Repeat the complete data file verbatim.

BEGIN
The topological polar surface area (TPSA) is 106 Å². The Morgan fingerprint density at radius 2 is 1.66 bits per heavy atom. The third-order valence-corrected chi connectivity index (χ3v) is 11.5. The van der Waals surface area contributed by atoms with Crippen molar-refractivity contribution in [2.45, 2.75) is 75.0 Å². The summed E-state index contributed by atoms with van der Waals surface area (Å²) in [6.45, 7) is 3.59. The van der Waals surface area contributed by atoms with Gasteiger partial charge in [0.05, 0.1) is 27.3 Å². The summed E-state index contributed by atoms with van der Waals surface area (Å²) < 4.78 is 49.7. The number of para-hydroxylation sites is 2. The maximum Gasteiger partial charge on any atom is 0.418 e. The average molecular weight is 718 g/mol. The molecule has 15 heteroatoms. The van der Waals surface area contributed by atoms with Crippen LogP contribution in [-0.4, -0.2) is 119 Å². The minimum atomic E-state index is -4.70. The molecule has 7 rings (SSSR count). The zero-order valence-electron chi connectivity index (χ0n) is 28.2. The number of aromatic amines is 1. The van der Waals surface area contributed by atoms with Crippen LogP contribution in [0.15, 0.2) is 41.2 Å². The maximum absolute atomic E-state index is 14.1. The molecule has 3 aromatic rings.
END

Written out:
The topological polar surface area (TPSA) is 106 Å². The Morgan fingerprint density at radius 2 is 1.66 bits per heavy atom. The third-order valence-corrected chi connectivity index (χ3v) is 11.5. The van der Waals surface area contributed by atoms with Crippen molar-refractivity contribution in [2.45, 2.75) is 75.0 Å². The summed E-state index contributed by atoms with van der Waals surface area (Å²) in [6.45, 7) is 3.59. The van der Waals surface area contributed by atoms with Gasteiger partial charge in [0.05, 0.1) is 27.3 Å². The summed E-state index contributed by atoms with van der Waals surface area (Å²) < 4.78 is 49.7. The number of para-hydroxylation sites is 2. The maximum Gasteiger partial charge on any atom is 0.418 e. The average molecular weight is 718 g/mol. The molecule has 15 heteroatoms. The van der Waals surface area contributed by atoms with Crippen LogP contribution in [-0.4, -0.2) is 119 Å². The minimum atomic E-state index is -4.70. The molecule has 7 rings (SSSR count). The zero-order valence-electron chi connectivity index (χ0n) is 28.2. The number of aromatic amines is 1. The van der Waals surface area contributed by atoms with Crippen LogP contribution in [0.15, 0.2) is 41.2 Å². The maximum absolute atomic E-state index is 14.1. The molecule has 3 aromatic rings.